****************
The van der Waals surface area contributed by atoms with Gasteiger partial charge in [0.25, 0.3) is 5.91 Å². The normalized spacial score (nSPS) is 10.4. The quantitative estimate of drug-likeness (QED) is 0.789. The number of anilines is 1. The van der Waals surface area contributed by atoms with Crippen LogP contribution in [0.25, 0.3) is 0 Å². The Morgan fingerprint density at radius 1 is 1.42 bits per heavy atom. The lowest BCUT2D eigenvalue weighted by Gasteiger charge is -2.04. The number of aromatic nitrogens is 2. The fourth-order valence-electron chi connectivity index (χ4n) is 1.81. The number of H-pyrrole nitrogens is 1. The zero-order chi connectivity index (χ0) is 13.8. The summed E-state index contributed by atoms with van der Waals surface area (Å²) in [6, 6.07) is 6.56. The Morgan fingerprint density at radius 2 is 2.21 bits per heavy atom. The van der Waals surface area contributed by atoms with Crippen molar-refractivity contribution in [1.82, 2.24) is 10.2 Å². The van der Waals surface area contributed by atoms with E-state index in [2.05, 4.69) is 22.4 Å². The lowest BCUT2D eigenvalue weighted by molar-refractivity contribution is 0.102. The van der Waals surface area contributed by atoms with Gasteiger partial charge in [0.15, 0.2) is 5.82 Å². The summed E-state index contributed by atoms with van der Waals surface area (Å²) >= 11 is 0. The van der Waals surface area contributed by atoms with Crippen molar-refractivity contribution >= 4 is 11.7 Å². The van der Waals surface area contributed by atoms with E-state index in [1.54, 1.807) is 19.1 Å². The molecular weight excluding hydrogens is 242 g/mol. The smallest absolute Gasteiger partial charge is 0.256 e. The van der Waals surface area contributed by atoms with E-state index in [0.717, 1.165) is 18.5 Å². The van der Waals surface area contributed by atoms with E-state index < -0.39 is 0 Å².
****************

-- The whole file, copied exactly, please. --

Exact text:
The van der Waals surface area contributed by atoms with Gasteiger partial charge in [0.25, 0.3) is 5.91 Å². The normalized spacial score (nSPS) is 10.4. The quantitative estimate of drug-likeness (QED) is 0.789. The number of anilines is 1. The van der Waals surface area contributed by atoms with Crippen LogP contribution in [0.25, 0.3) is 0 Å². The Morgan fingerprint density at radius 1 is 1.42 bits per heavy atom. The lowest BCUT2D eigenvalue weighted by Gasteiger charge is -2.04. The number of aromatic nitrogens is 2. The fourth-order valence-electron chi connectivity index (χ4n) is 1.81. The number of H-pyrrole nitrogens is 1. The zero-order chi connectivity index (χ0) is 13.8. The summed E-state index contributed by atoms with van der Waals surface area (Å²) in [6, 6.07) is 6.56. The Morgan fingerprint density at radius 2 is 2.21 bits per heavy atom. The van der Waals surface area contributed by atoms with Crippen molar-refractivity contribution in [1.82, 2.24) is 10.2 Å². The van der Waals surface area contributed by atoms with E-state index in [2.05, 4.69) is 22.4 Å². The lowest BCUT2D eigenvalue weighted by molar-refractivity contribution is 0.102. The van der Waals surface area contributed by atoms with Gasteiger partial charge in [0.15, 0.2) is 5.82 Å². The summed E-state index contributed by atoms with van der Waals surface area (Å²) >= 11 is 0. The van der Waals surface area contributed by atoms with Crippen molar-refractivity contribution >= 4 is 11.7 Å². The van der Waals surface area contributed by atoms with E-state index in [1.54, 1.807) is 19.1 Å². The molecular weight excluding hydrogens is 242 g/mol. The smallest absolute Gasteiger partial charge is 0.256 e. The van der Waals surface area contributed by atoms with E-state index in [0.717, 1.165) is 18.5 Å². The van der Waals surface area contributed by atoms with E-state index < -0.39 is 0 Å².